In Māori tradition, Ruapehu was a beautiful maid whose infidelity resulted in an epic battle between her husband, Taranaki and her lover, Tongariro. The battle was eventually won by the rival lover, but Ruapehu still misses her husband to this day and sighs as she remembers him, releasing a mist. Tongariro, the rival, despite the victory, is angry, smoking and smouldering in fury.
Lord of the Rings fans might recognise the landscape of Mount Ruapehu as the fictional Mount Doom from the film trilogy!
Where in New Zealand is Mount Ruapehu?
Mount Ruapehu is located within the Tongariro National Park in the central North Island of New Zealand, an area with dual World Heritage status. The closest towns are Ohakune to the northeast and Taupo to the southwest, both 23km (14 mi) away.
Access to Mount Ruapehu: With unimpeded views right to the coast, this stunning part of the country is accessible year-round to hikers, skiers, snowboarders and nature lovers. There are two commercial ski fields, with a hike from the chairlift up to the summit and crater lake possible with the correct equipment.
Height: 1,978m (6,490 ft)
Another New Zealand volcano, Mount Tongariro was formed by multiple eruptions over many years from its 12 cones, commencing some 275,000 years ago. Ancient and impressive, Mount Tongariro is a world-famous hiking destination with a complex landscape of craters, alpine lakes and smoking vents. Māori legend plays out on the landscape to this day, and visitors to the area enjoy uncovering more of the story as they hike.
Tongariro became New Zealand’s first National Park in September 1887 when a local Māori Chief gifted the land to the people of New Zealand. It is New Zealand’s oldest National Park and its dual World Heritage status recognises the cultural significance of the land, as well as its impressive volcanic features.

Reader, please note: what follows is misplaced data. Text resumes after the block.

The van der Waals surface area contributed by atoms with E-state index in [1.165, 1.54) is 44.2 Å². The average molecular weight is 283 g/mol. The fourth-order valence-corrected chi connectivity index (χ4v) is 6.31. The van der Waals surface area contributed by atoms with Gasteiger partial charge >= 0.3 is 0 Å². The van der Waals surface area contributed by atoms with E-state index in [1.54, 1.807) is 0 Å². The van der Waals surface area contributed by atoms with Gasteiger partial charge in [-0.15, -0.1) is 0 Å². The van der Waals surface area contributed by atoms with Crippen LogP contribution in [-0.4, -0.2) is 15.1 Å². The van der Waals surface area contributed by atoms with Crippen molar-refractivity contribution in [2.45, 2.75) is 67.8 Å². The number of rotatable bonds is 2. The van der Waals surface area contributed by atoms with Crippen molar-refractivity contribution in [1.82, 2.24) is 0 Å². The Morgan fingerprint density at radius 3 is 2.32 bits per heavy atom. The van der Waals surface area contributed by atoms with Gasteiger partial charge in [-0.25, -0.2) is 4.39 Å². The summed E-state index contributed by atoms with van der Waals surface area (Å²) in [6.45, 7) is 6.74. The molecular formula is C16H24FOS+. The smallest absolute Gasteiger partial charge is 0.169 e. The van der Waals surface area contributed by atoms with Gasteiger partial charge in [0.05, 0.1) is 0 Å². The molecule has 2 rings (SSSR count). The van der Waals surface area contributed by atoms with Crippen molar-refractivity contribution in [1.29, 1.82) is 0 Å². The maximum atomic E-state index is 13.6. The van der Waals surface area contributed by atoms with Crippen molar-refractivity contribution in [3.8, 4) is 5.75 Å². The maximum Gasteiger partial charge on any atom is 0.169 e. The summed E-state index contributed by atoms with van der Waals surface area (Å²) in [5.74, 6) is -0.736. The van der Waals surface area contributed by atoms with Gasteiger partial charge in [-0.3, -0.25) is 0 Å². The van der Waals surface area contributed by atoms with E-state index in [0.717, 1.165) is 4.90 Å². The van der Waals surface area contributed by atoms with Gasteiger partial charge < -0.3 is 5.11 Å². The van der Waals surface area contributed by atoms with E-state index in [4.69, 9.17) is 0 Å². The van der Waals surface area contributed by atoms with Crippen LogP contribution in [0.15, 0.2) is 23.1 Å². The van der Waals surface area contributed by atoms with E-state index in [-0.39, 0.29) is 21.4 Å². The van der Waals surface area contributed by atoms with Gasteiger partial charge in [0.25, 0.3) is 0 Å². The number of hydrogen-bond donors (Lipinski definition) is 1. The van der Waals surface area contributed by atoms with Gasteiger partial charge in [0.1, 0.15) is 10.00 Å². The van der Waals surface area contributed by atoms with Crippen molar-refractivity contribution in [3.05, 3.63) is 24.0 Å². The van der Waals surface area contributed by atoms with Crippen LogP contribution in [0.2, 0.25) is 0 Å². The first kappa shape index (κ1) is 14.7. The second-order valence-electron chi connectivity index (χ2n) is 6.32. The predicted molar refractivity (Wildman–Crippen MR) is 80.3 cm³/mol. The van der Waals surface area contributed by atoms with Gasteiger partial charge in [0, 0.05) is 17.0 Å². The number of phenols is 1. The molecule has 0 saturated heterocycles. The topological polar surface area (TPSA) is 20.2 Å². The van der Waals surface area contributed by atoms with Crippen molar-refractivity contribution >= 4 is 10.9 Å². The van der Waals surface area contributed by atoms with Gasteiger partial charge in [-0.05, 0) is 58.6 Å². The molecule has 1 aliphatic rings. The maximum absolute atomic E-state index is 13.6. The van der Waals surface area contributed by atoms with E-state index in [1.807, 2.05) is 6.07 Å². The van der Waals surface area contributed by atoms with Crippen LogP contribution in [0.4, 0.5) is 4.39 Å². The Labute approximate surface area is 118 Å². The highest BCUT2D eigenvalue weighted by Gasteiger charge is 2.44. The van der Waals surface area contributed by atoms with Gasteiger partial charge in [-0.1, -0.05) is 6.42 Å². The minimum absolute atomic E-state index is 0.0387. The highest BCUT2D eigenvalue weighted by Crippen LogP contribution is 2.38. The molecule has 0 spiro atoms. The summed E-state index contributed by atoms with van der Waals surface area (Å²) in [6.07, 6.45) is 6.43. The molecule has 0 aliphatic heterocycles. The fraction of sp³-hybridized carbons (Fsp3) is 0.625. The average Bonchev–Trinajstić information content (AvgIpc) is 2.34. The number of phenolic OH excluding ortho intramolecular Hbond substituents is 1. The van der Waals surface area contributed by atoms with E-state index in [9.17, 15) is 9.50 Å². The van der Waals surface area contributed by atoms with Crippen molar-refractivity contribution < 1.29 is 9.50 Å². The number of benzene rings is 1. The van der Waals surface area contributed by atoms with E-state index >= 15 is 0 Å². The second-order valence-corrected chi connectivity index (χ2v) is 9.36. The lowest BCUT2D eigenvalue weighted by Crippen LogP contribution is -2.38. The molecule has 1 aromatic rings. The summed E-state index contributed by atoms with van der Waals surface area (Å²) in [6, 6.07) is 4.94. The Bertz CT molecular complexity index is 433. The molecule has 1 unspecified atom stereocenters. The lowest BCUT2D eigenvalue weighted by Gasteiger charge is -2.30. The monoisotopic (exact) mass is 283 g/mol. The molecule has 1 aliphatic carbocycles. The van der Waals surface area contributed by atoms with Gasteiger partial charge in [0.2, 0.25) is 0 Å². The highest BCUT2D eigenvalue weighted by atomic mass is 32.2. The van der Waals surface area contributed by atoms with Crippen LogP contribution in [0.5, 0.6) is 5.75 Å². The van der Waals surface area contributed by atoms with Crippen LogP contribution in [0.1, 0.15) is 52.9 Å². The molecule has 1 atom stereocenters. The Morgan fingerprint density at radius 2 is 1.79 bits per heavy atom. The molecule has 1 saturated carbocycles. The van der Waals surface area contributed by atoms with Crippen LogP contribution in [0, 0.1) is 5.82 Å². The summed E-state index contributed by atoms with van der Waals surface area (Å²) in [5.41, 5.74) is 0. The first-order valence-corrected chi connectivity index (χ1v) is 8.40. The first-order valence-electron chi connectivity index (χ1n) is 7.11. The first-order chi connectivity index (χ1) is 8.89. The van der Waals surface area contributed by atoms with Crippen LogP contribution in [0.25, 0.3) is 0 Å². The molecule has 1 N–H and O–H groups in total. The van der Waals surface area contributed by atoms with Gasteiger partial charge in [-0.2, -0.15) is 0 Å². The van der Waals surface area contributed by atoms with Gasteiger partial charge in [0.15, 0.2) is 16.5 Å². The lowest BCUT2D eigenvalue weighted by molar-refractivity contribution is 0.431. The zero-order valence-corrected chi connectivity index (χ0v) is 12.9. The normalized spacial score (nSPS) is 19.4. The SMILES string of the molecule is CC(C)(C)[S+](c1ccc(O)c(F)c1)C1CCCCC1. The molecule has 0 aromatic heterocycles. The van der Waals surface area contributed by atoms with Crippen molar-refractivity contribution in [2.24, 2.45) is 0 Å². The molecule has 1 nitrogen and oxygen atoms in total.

Where in New Zealand is Mount Tongariro?
Situated in its namesake, Tongariro National Park is located halfway between Auckland and Wellington on the North Island of New Zealand.
Access to Mount Tongariro: Heralded as the “best day hike in the world”, the Tongariro Crossing is well-deserving of the title. This 19.4km (12 mi) hike offers stunning scenery and panoramic views. Because of the active volcanic nature of the landscape, multiple hazards exist, and weather conditions can have a big impact on your hike. We recommend hiking the track with an experienced guide to make the most of the walk.
Request a free copy of our brochure to find out more about how you can explore the Tongariro Crossing with New Zealand Trails.
4. Tititea (Mount Aspiring)
Height: 3,033m (9,951 ft)
Outside of the Aoraki/Mt Cook area, Mount Aspiring is the tallest mountain in New Zealand, placing 23rd by height in the list of mountains in New Zealand. Tititea can be translated as ‘glistening peak’ or ‘steep peak of sparkling white’ - an apt description for this beautiful but rugged mountain. Carrying on the theme of alternative descriptions, Mount Aspiring has also been called the ‘Matterhorn of the South’ due to its pyramid-shaped peak.
The local landscape formed over time through intense glaciation, and today three large glaciers flank the mountain, draining into surrounding rivers. Early Māori passed through the region to collect food and pounamu (greenstone). In fact, their ‘Greenstone trails’ cut through mountain passes are still in use today. Tititea (Mount Aspiring) is part of the Te Wähipounamu South West New Zealand World Heritage Area, a title that signifies its natural and cultural world significance.
Where in New Zealand is Mount Aspiring?
Located in Mount Aspiring National Park on the South Island, one of New Zealand’s largest and least developed National Parks, it spans some 355,543ha. The closest towns are Wanaka, Queenstown, Glenorchy and Te Anau – all great bases to explore the area and view the peak.
Access to Mount Aspiring: Part of the Southern Alps, Mount Aspiring draws visitors from all around and while the peak is off-limits to all but the hardiest climbers, there are many fantastic day and overnight hikes in the area.
5. Rahotu (Mitre Peak)
Height: 1,690m (5,560ft)
An iconic New Zealand peak, Rahotu stands at one vertical mile high on the shores of Milford Sound. Its distinctive peak shape resembles a bishop’s headgear, lending itself to the name Mitre Peak. Sitting at the mouth of Milford Sound, it’s an impressive sight for visitors to the ‘eighth wonder of the world’ and one of our most photographed mountains. Appearing as a single peak, it’s actually part of five mountains grouped closely together but hidden from sight.